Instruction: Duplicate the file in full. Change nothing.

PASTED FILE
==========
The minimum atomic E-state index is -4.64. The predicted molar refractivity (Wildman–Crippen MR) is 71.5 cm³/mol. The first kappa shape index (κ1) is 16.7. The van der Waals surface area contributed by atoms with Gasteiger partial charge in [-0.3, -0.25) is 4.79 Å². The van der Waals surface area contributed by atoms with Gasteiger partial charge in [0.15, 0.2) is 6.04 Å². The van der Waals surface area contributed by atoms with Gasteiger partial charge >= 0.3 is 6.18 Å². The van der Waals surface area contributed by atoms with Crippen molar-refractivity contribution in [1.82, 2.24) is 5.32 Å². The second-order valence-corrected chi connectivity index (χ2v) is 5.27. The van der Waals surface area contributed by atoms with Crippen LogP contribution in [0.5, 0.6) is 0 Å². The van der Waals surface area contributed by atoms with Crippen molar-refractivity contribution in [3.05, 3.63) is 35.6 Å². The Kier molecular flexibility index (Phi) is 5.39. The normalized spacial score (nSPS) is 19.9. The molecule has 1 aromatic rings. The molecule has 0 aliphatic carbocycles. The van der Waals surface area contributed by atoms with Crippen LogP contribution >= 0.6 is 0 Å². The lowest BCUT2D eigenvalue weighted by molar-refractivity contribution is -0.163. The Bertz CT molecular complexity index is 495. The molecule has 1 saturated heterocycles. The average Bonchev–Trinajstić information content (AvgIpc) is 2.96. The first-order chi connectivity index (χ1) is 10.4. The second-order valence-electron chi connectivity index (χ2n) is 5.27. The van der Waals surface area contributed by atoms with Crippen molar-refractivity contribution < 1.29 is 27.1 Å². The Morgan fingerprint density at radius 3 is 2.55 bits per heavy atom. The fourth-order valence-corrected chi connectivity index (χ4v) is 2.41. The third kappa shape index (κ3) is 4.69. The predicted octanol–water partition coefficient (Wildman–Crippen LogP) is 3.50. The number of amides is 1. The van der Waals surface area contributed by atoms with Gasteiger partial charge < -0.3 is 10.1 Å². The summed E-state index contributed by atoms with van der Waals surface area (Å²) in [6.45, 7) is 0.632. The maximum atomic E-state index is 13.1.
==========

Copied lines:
The minimum atomic E-state index is -4.64. The predicted molar refractivity (Wildman–Crippen MR) is 71.5 cm³/mol. The first kappa shape index (κ1) is 16.7. The van der Waals surface area contributed by atoms with Gasteiger partial charge in [-0.3, -0.25) is 4.79 Å². The van der Waals surface area contributed by atoms with Gasteiger partial charge in [0.15, 0.2) is 6.04 Å². The van der Waals surface area contributed by atoms with Gasteiger partial charge >= 0.3 is 6.18 Å². The van der Waals surface area contributed by atoms with Crippen molar-refractivity contribution in [1.82, 2.24) is 5.32 Å². The second-order valence-corrected chi connectivity index (χ2v) is 5.27. The van der Waals surface area contributed by atoms with Crippen LogP contribution in [0.5, 0.6) is 0 Å². The van der Waals surface area contributed by atoms with Crippen molar-refractivity contribution in [3.05, 3.63) is 35.6 Å². The Kier molecular flexibility index (Phi) is 5.39. The normalized spacial score (nSPS) is 19.9. The molecule has 1 aromatic rings. The molecule has 0 aliphatic carbocycles. The van der Waals surface area contributed by atoms with Crippen LogP contribution >= 0.6 is 0 Å². The lowest BCUT2D eigenvalue weighted by molar-refractivity contribution is -0.163. The Bertz CT molecular complexity index is 495. The molecule has 1 saturated heterocycles. The average Bonchev–Trinajstić information content (AvgIpc) is 2.96. The first-order chi connectivity index (χ1) is 10.4. The second-order valence-electron chi connectivity index (χ2n) is 5.27. The van der Waals surface area contributed by atoms with Crippen molar-refractivity contribution < 1.29 is 27.1 Å². The Morgan fingerprint density at radius 3 is 2.55 bits per heavy atom. The fourth-order valence-corrected chi connectivity index (χ4v) is 2.41. The third kappa shape index (κ3) is 4.69. The predicted octanol–water partition coefficient (Wildman–Crippen LogP) is 3.50. The number of amides is 1. The van der Waals surface area contributed by atoms with Gasteiger partial charge < -0.3 is 10.1 Å². The summed E-state index contributed by atoms with van der Waals surface area (Å²) in [6.45, 7) is 0.632. The maximum atomic E-state index is 13.1.